The spotted eagle ray and its relatives are known as eagle rays due to the peculiar shape of their snouts – which are round and pointed at the tip, resembling a bird’s beak. The spotted eagle ray has an angular body disc with pointed, wing-like pectoral fins and a distinctive, spotted pattern on its back. This ray is often seen swimming either near the surface or along the bottom, and will leap completely clear of the water when pursued. It is known to feed on a wide variety of bottom-dwelling marine animals, including worms, mollusks, cephalods, crustaceans and fish, using its hard, plate-like teeth to crush the shells of its prey.
  • Size

    10.8 feet (3.3 m) to 16.4 feet (5 m)
  • Diet

    Benthic animals: worms, bivalve and gastropod mollusks, cephalopods, crustaceans and fish
  • Range

    Indo-Pacific and Eastern and Western Atlantic
  • Habitat

    Tropical and warm temperate waters

Physical Characteristics

Size

  • Adult spotted eagle ray can reach a width of 10.8 feet (3.3 m) and a total length of 16.4 feet (5 m) with an undamaged tail.
  • Can reach a maximum weight of 507 lbs. (230 kg).

Body Composition

  • Its body, or disc, is very angular and thick, with a broad snout that is flat and rounded like a duck’s bill. There are large spiracles located directly behind the eye.
  • The wing-like pectoral fins are broad with pointed tips.
  • Ray has a long whip-like tail reaching lengths of 2½ to 3 times the width of the disc. There are 2 to 6 barbed spines at the base of the tail.
  • It has a single row of broad, flat teeth in each jaw that combine to form upper and lower plates for crushing its shelled prey.

Color

  • Spotted eagle ray has a distinctive pattern of small whitish spots across the back, which is black, dark gray or bluish in color. The ventral surface is white. Its smooth skin lacks significant denticles or thorns.

 

Animal Fact

The spotted eagle ray can jump out of the water if pursued

Diet / Feeding

Diet

  • Diet consists of a wide variety of benthic animals: worms, bivalve and gastropod mollusks, cephalopods, crustaceans and fish.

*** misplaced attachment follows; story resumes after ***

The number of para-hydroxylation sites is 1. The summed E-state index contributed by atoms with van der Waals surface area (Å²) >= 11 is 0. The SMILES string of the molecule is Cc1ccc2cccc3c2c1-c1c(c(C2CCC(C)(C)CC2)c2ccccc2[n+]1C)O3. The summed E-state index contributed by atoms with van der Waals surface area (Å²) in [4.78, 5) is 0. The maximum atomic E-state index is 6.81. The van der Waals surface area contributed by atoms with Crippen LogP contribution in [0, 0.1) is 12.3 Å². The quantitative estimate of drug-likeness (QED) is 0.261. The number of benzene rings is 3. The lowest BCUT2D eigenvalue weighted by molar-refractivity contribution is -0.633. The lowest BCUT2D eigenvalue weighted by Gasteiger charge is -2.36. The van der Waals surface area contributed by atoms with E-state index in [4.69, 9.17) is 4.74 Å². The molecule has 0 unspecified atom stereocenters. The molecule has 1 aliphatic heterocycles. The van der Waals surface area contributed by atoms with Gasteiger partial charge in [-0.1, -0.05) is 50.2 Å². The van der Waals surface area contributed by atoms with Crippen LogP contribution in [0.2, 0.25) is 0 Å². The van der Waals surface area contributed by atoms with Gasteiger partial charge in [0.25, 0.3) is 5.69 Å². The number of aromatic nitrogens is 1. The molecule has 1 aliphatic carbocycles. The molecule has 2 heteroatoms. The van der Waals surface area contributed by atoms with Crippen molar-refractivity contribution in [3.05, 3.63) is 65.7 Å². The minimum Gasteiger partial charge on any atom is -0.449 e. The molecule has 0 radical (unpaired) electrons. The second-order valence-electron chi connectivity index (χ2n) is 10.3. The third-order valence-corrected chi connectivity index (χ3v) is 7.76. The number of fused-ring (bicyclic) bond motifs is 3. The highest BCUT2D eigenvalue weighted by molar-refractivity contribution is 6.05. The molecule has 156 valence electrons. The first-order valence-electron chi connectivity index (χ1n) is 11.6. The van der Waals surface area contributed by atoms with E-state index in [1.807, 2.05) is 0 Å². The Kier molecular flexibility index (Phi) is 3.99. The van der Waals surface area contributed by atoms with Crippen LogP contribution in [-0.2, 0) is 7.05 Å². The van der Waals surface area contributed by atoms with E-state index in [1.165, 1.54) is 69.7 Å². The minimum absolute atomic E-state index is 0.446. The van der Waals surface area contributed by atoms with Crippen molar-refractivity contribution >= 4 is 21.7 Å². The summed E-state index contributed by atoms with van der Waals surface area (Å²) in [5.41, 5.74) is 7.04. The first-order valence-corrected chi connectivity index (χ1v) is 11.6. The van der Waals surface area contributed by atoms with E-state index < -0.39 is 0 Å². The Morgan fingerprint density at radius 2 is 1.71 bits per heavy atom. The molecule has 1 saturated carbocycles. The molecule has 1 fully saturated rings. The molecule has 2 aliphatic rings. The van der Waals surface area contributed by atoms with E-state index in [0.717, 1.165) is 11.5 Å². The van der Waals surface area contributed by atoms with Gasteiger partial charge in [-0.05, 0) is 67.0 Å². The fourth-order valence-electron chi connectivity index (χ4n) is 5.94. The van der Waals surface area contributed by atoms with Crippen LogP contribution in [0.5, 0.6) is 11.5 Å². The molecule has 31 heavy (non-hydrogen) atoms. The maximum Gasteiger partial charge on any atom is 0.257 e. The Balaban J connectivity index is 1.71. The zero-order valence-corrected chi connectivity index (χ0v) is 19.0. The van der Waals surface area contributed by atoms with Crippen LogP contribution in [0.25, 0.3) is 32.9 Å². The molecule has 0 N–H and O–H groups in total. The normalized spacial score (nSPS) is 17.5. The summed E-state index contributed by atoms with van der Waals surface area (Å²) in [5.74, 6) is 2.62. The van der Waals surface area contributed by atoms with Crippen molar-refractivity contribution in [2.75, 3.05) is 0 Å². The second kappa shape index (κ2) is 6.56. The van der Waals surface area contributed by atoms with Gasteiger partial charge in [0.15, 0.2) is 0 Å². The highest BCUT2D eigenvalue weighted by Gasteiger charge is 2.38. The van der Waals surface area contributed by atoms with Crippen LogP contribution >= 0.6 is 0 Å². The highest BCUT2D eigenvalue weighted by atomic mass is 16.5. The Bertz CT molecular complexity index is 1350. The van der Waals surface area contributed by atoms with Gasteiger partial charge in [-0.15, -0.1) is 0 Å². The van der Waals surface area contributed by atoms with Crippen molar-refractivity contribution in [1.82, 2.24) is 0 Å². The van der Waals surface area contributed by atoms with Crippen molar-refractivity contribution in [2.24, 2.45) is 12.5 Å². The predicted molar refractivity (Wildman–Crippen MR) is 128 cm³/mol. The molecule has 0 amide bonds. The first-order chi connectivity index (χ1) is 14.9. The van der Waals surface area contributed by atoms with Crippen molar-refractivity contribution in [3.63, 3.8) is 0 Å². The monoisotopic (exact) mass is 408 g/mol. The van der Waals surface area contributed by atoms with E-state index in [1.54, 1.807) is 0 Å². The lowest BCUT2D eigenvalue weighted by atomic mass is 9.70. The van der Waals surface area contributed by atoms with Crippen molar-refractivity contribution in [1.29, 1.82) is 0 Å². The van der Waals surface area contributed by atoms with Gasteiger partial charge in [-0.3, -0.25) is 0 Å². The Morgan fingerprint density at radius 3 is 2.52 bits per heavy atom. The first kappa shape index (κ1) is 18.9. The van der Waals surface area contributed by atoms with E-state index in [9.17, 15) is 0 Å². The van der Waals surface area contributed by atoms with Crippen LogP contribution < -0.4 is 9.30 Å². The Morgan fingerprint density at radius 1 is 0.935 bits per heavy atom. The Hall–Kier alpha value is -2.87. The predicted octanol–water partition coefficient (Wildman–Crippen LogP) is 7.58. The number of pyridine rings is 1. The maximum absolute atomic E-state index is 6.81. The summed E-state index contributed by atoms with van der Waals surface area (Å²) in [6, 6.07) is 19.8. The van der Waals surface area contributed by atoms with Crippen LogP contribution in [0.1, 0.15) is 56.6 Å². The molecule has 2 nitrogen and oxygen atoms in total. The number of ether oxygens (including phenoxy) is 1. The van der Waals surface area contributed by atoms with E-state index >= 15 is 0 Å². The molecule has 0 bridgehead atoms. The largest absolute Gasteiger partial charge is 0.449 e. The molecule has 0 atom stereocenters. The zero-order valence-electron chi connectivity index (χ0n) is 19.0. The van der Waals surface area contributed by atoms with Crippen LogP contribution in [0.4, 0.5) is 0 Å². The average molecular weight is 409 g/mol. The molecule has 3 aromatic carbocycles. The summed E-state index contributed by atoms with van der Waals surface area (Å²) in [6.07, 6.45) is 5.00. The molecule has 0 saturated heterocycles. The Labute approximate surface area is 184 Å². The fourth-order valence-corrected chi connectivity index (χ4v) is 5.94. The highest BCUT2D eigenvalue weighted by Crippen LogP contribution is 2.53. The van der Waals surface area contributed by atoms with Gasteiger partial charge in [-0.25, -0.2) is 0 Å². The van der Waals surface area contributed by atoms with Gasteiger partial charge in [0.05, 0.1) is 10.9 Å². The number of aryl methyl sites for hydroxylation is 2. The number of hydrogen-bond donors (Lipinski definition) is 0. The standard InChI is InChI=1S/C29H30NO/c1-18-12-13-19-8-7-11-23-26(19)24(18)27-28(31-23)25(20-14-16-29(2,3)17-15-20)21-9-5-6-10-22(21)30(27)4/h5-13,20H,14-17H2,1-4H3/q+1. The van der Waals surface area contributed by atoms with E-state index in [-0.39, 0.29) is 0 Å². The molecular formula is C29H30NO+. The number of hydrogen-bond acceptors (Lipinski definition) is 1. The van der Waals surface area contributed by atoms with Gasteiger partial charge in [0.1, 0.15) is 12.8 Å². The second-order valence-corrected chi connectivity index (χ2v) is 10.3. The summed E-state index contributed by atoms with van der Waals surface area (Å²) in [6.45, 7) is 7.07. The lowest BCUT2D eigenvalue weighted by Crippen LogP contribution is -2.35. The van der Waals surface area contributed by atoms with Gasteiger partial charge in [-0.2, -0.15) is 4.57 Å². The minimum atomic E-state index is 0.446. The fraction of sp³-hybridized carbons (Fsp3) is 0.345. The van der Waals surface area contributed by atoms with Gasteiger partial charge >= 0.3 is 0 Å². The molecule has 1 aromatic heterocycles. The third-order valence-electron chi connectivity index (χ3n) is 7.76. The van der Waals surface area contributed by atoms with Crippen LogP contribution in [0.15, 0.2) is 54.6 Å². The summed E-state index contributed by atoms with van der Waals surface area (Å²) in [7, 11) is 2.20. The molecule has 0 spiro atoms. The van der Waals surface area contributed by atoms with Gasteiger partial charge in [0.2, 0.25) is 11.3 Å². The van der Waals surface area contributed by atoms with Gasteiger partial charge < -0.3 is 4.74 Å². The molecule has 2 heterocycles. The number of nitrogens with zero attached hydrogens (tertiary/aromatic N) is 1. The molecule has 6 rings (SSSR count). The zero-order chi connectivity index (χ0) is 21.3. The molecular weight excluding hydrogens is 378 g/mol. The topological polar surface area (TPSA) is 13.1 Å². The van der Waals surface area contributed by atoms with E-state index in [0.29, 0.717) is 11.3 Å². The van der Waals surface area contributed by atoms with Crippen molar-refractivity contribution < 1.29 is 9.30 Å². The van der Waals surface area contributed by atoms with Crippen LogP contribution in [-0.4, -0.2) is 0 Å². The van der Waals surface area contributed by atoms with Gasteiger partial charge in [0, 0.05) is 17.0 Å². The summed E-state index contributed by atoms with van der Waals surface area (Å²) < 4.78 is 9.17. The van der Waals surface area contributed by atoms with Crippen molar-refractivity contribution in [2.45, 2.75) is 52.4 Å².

Feeding Behaviors

  • Uses its snout to probe in mud for benthic invertebrates.

Range / Habitat

Range

  • Spotted eagle ray occurs across the Indo-Pacific and Eastern and Western Atlantic in tropical and warm temperate waters.

Habitat

  • Found over the continental shelf from the surface to about 262 feet (80 m) in depth. Spends most of its time in open water, though also found in coastal environments. This ray also will sometimes enter estuaries and may cross ocean basins.

Reproduction & Growth

Reproduction

  • Spotted eagle ray is ovoviviparous with the female giving birth to 2 to 4 pups after a gestation period believed to last about one year.

Growth

  • Pup is about 7 to 14 inches (17 to 35 cm) in disc width at birth.

Conservation Status

  • “Near Threatened” on the IUCN Red List.

Additional Information

  • This ray frequently forms large schools during the non-breeding season.
  • It prefers to swim either near the surface or close to the bottom and will leap completely out of the water if pursued.
  • This species is fished commercially for meat and cartilage in some locations, particularly in Southeast Asia, where populations are declining more than in other areas.
  • Taken as by-catch throughout much of its range.
  • Tail is used as a decorative item.
  • There is a row of 6 or 7 papillae (small projections) on the roof and floor of the mouth behind the teeth that are believed to separate shells from prey prior to ingestion.
  • Scientists are reevaluating the taxonomy of the spotted eagle ray because they suspect that as many as four distinct species may exist, not just one.

Sources

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